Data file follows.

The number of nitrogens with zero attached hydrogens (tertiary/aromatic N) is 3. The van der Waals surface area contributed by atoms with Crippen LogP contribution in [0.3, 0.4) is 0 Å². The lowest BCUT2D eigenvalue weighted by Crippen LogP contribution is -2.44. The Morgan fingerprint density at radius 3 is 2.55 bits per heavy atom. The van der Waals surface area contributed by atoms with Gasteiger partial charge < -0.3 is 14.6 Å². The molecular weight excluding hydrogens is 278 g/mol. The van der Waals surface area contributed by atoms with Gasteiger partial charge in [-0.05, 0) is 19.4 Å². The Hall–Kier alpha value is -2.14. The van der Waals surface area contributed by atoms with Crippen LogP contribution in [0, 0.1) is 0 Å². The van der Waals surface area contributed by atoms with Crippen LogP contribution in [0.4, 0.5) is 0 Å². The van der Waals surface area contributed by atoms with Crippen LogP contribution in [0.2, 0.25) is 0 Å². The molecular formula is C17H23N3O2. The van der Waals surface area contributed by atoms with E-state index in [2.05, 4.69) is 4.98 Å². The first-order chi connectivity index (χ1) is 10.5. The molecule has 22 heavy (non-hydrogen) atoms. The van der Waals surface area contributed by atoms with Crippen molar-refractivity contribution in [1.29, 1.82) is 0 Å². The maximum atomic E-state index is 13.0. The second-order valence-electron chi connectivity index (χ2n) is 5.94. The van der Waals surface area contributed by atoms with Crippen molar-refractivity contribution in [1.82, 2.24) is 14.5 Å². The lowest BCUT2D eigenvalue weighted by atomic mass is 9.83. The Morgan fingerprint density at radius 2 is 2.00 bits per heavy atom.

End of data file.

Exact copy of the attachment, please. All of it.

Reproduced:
The number of nitrogens with zero attached hydrogens (tertiary/aromatic N) is 3. The van der Waals surface area contributed by atoms with Crippen LogP contribution in [0.3, 0.4) is 0 Å². The lowest BCUT2D eigenvalue weighted by Crippen LogP contribution is -2.44. The Morgan fingerprint density at radius 3 is 2.55 bits per heavy atom. The van der Waals surface area contributed by atoms with Gasteiger partial charge < -0.3 is 14.6 Å². The molecular weight excluding hydrogens is 278 g/mol. The van der Waals surface area contributed by atoms with Gasteiger partial charge in [-0.05, 0) is 19.4 Å². The Hall–Kier alpha value is -2.14. The van der Waals surface area contributed by atoms with Crippen LogP contribution in [0, 0.1) is 0 Å². The van der Waals surface area contributed by atoms with Crippen LogP contribution in [0.4, 0.5) is 0 Å². The van der Waals surface area contributed by atoms with Crippen LogP contribution in [0.2, 0.25) is 0 Å². The molecular formula is C17H23N3O2. The van der Waals surface area contributed by atoms with E-state index in [2.05, 4.69) is 4.98 Å². The first-order chi connectivity index (χ1) is 10.5. The molecule has 22 heavy (non-hydrogen) atoms. The van der Waals surface area contributed by atoms with Crippen molar-refractivity contribution in [1.29, 1.82) is 0 Å². The maximum atomic E-state index is 13.0. The second-order valence-electron chi connectivity index (χ2n) is 5.94. The van der Waals surface area contributed by atoms with Crippen molar-refractivity contribution in [1.82, 2.24) is 14.5 Å². The lowest BCUT2D eigenvalue weighted by atomic mass is 9.83. The Morgan fingerprint density at radius 2 is 2.00 bits per heavy atom.